Dear readers: Hey guys, thanks for expressing interest in my most recent project. People ask me why I chose to rewrite Shakespeare's Romeo & Juliet from Paris' point of view. I chose to go inside of Paris' head because he's such a fascinating character. He's a wealthy man, slightly self-centered, and a blood relation to the prince. He's easy to dislike. However, he's also in love with Juliet who leaves him for fickle Romeo. We hardly get to hear his reaction to this, except in the final scene when he comes to lay flowers on Juliet's tomb. There he is slain by Romeo. With his final breaths, he asked Romeo to lay him in the tomb next to Juliet. Romeo does not comply. I strongly believe that Paris is the most underrated character in the entire play. I would have loved to hear more from him than a few short scenes. Unfortunately, Shakespeare held different opinions. So I'm taking it upon myself to write it because I think it's extremely interesting. The title "This Precious Book of Love" comes from Act I scene iii, when Lady Capulet is first describing Paris to Juliet. "This precious book of love, this unbound lover, to beautify him only lacks a cover." In other words, this means that Paris is single, and he needs a bride to make him complete. Throughout the play, Paris remains single, and therefore incomplete till the time of his death.

"Love, unrequited, robs me of my rest:
Love, hopeless love, my ardent soul encumbers:
Love, nightmare-like, lies heavy on my chest;
And weaves itself into my midnight slumbers!"

- William S. Gilbert

A perfect wave in my hair was out of place. I combed through it like a madman, trying to fix it. I wish I didn't care; but I couldn't afford laziness, being in the position I was.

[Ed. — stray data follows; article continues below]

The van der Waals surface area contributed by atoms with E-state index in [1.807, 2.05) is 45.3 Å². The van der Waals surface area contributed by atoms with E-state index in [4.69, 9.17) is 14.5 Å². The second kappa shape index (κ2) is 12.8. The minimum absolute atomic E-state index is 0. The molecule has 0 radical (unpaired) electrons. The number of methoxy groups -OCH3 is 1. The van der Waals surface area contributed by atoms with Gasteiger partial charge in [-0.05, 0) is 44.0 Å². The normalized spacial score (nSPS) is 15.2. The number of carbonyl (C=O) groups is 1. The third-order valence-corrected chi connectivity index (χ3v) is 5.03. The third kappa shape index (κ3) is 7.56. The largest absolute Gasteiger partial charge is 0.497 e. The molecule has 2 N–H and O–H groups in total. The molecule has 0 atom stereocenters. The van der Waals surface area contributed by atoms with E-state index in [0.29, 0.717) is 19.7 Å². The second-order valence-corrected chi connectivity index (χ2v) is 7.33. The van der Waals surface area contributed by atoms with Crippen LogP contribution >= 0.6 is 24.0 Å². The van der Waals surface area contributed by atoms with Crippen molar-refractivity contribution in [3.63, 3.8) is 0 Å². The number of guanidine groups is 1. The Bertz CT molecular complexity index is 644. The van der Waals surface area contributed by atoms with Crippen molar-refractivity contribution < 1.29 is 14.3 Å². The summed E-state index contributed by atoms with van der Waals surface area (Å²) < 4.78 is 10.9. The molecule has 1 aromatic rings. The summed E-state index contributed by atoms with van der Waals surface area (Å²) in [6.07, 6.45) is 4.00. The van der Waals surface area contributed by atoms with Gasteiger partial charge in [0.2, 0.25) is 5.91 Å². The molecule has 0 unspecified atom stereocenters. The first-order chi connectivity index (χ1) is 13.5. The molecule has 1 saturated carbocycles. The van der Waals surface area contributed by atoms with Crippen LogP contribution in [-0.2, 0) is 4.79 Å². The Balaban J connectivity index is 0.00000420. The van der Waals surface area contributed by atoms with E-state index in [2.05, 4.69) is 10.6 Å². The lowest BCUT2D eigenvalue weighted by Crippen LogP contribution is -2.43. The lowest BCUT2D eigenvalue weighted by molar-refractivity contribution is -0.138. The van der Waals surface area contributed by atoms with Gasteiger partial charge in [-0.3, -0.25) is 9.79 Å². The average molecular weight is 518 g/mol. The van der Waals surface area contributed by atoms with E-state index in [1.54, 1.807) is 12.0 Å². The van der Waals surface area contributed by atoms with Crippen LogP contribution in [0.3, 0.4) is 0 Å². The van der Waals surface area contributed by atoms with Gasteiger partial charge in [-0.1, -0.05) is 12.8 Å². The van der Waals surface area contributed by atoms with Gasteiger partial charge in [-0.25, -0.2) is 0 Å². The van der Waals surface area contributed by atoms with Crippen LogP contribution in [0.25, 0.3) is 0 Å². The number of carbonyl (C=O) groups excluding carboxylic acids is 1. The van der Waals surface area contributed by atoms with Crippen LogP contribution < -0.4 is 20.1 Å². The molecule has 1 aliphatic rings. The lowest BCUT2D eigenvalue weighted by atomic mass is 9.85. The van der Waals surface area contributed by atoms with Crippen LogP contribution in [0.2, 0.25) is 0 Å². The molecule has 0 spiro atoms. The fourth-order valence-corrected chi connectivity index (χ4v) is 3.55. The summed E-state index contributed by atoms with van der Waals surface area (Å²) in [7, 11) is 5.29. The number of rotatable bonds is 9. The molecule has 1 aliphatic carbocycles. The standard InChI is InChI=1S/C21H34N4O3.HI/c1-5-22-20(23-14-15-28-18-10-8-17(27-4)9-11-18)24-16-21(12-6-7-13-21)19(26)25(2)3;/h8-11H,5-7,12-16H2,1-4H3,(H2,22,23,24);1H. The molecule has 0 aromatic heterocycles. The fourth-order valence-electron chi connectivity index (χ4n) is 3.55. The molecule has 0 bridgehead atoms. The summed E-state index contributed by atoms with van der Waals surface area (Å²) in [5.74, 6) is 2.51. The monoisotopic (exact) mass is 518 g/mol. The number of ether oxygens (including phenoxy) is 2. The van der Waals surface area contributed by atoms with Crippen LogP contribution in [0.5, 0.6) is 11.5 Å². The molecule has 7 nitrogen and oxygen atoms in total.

"Ay! Paris!" came a voice, one I could only know as my by best friend Adagio. With a sigh, I moved to the balcony; I leaned out as far as I could and looked down at Adagio kicking the shrubbery.

"Ay, man. Wherefore dost thou terrorize my hedge?" I smirked.

"Hedge? Tis merely an unkempt bush." Adagio retorted, his answering grin no smugger than my own.

"I am assuming you did not come merely to assault my foliage?"

"Aye, tis true. What I came to as is: hast thou been invited to the Capulet's party morrow?" The light tone in Adagio's voice was suspicious.

"Of course. And thou?"

"Nay," there was no note of sorrow in Adagio's voice. This wasn't unexpected. I knew what he was after. "Could thou get thy kinsmen through the golden gates of Capulet morrow night?" His eyes were squinting as his face was tilted upward to me; I was still leaning my long body over the railing. I laughed.

"Aye, sir, I shall try." I said, but then my tone wasn't so buoyant. "Morrow e'en, I meet my betrothed."
"Ah, what a lucky girl, that Juliet." Adagio beamed. I grinned again. Before I go on, I think I must explain exactly what my position is. I am one of the celebrities of Verona, and a blood relation to the prince. I am to marry the daughter of wealthy Capulet, and I will finally meet my fiancée at a costume gala being held by her parents tomorrow night. I wonder what she'll be like. They say she's beautiful. I assume I was chosen for my handsomeness. We would make a lovely couple. But maybe there is more?

"Ay! Paris!" Adagio repeated, the smirk back. "Daydreaming again?"

"Aye." I admitted, sheepish. I swung my strong leg over the railing and began to descend down the walls of my family's mansion, clinging to vines.

"What shall the fair Juliet do with you? What shall I do with you?"

"Nothing. Leave me alone." I glared at him to the best of my ability. Adagio's lips turned to a smile that would make any girl swoon as I reached the lawn.

"Silly Paris." He patted me on the head. "Just you wait, morrow's e'en shall be the best of our lives."